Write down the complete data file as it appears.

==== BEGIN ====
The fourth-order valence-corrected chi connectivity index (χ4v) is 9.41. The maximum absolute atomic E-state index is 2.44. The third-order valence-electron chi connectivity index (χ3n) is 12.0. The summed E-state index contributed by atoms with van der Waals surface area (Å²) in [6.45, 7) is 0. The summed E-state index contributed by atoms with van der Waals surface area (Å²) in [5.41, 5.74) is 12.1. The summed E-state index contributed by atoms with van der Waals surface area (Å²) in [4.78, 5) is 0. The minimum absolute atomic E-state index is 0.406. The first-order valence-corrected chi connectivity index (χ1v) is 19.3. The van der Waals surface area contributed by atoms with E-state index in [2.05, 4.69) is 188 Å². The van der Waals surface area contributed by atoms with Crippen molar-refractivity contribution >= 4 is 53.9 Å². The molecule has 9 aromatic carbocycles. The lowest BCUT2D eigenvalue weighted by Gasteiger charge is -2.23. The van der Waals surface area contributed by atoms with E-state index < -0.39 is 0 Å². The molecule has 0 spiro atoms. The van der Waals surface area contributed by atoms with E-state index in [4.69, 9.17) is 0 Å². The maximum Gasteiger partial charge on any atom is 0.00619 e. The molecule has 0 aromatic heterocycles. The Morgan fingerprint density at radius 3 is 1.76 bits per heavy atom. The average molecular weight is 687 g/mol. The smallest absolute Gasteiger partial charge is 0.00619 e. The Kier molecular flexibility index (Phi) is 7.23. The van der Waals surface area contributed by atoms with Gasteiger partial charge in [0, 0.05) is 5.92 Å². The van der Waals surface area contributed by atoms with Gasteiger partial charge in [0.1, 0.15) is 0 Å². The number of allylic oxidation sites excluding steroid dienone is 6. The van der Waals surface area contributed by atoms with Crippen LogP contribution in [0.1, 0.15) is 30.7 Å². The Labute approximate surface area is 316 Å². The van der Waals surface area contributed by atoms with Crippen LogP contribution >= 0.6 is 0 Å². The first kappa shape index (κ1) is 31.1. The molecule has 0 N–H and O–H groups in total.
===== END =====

The fourth-order valence-corrected chi connectivity index (χ4v) is 9.41. The maximum absolute atomic E-state index is 2.44. The third-order valence-electron chi connectivity index (χ3n) is 12.0. The summed E-state index contributed by atoms with van der Waals surface area (Å²) in [6.45, 7) is 0. The summed E-state index contributed by atoms with van der Waals surface area (Å²) in [5.41, 5.74) is 12.1. The summed E-state index contributed by atoms with van der Waals surface area (Å²) in [4.78, 5) is 0. The minimum absolute atomic E-state index is 0.406. The first-order valence-corrected chi connectivity index (χ1v) is 19.3. The van der Waals surface area contributed by atoms with E-state index in [2.05, 4.69) is 188 Å². The van der Waals surface area contributed by atoms with Crippen molar-refractivity contribution >= 4 is 53.9 Å². The molecule has 9 aromatic carbocycles. The lowest BCUT2D eigenvalue weighted by Gasteiger charge is -2.23. The van der Waals surface area contributed by atoms with E-state index < -0.39 is 0 Å². The molecule has 0 spiro atoms. The van der Waals surface area contributed by atoms with E-state index in [4.69, 9.17) is 0 Å². The maximum Gasteiger partial charge on any atom is 0.00619 e. The molecule has 0 aromatic heterocycles. The Morgan fingerprint density at radius 3 is 1.76 bits per heavy atom. The average molecular weight is 687 g/mol. The smallest absolute Gasteiger partial charge is 0.00619 e. The Kier molecular flexibility index (Phi) is 7.23. The van der Waals surface area contributed by atoms with Gasteiger partial charge in [0, 0.05) is 5.92 Å². The van der Waals surface area contributed by atoms with Gasteiger partial charge in [0.1, 0.15) is 0 Å². The number of allylic oxidation sites excluding steroid dienone is 6. The van der Waals surface area contributed by atoms with Crippen LogP contribution in [0.1, 0.15) is 30.7 Å². The Labute approximate surface area is 316 Å². The van der Waals surface area contributed by atoms with Crippen LogP contribution >= 0.6 is 0 Å². The first kappa shape index (κ1) is 31.1. The molecule has 0 N–H and O–H groups in total.